Saturday, October 13, 2012
There are lots of reasons not to re-elect an incumbent. The good reasons have to do with differences of opinion. You believe in this. He/she believes in that, and the difference is a deal breaker.
Unfortunately, Congressman Ruppersberger, running for his sixth term to represent Maryland’s Second Congressional District, hasn’t done enough while he’s been in office to make whatever he believes worth arguing about. Take a look at the table below. You can click on it to make it larger.
In the almost 10 years he’s represented the Second District, he’s introduced 45 bills and 12 resolutions. Of the 45 bills, only one has been signed into law and that had to do with a commemorative coin, hardly a solution to unemployment, under-employment, poverty, deficit spending, a runaway national debt or the edge of the “fiscal cliff” we’ll all be driving over if Congress doesn’t do anything about it soon. Of the 12 resolutions he introduced, none passed the house.
In the meantime, we’ve paid Congressman Ruppersberger $1,670,600, plus benefits and watched him take $2,925,651 from special interests, many of those dollars from PACs whose interests are aligned with his committee memberships – in return for who knows what.
As you can see from the voting percentages, he’s largely been content to sit back, rubber stamp his party’s line and do what amounts to Congressional busy work.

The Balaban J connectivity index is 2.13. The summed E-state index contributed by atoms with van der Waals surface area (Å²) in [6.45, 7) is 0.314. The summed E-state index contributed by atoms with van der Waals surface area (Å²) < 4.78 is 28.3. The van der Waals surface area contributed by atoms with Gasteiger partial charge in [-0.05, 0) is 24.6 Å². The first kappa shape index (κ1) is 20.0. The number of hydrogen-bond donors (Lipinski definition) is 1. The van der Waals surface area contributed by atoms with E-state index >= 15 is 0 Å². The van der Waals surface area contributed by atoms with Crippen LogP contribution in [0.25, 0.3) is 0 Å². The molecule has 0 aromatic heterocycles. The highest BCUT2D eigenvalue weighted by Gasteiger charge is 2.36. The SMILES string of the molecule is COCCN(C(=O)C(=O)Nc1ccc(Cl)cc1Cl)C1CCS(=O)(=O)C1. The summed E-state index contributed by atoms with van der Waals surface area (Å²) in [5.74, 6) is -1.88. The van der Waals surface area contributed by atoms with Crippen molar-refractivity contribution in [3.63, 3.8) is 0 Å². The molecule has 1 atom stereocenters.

Is Congressman Ruppersberger really the best we can do, or is he a poster boy for why public respect for Congress is at record lows? Fortunately, voters in Maryland’s Second Congressional District have an option. She’s Maryland State Senator Nancy Jacobs. They should vote for her three reasons. One is that she’s extremely capable. The second is that she hasn’t and won’t take special interest money for her campaigns. The families of the Second District will be the only special interests she represents.
Third, and perhaps most important, voting to re-elect Dutch Ruppersberger means rewarding him for being precisely the kind of Congressman we want out of Washington. Voting to re-elect Congressman Ruppersberger sends the wrong message to Congress and, frankly, says more about us, that we’re willing to tolerate, to settle for someone with his record, than it says about the Congressman himself.
Ask yourself the following questions: Just what exactly has Congressman Ruppersberger done for my family during the past 10 years he’s been in office? Has the work he’s done in Congress been worth the $1,670,600 we’ve paid him? Does his addiction to taking special interest money bother you, and what is he giving those special interests in return?
For one day, every two years, you have a chance to change your government, to remind Congress that they work for us, that we, not they, are in charge. That day is Tuesday, November 6. Don’t blow it.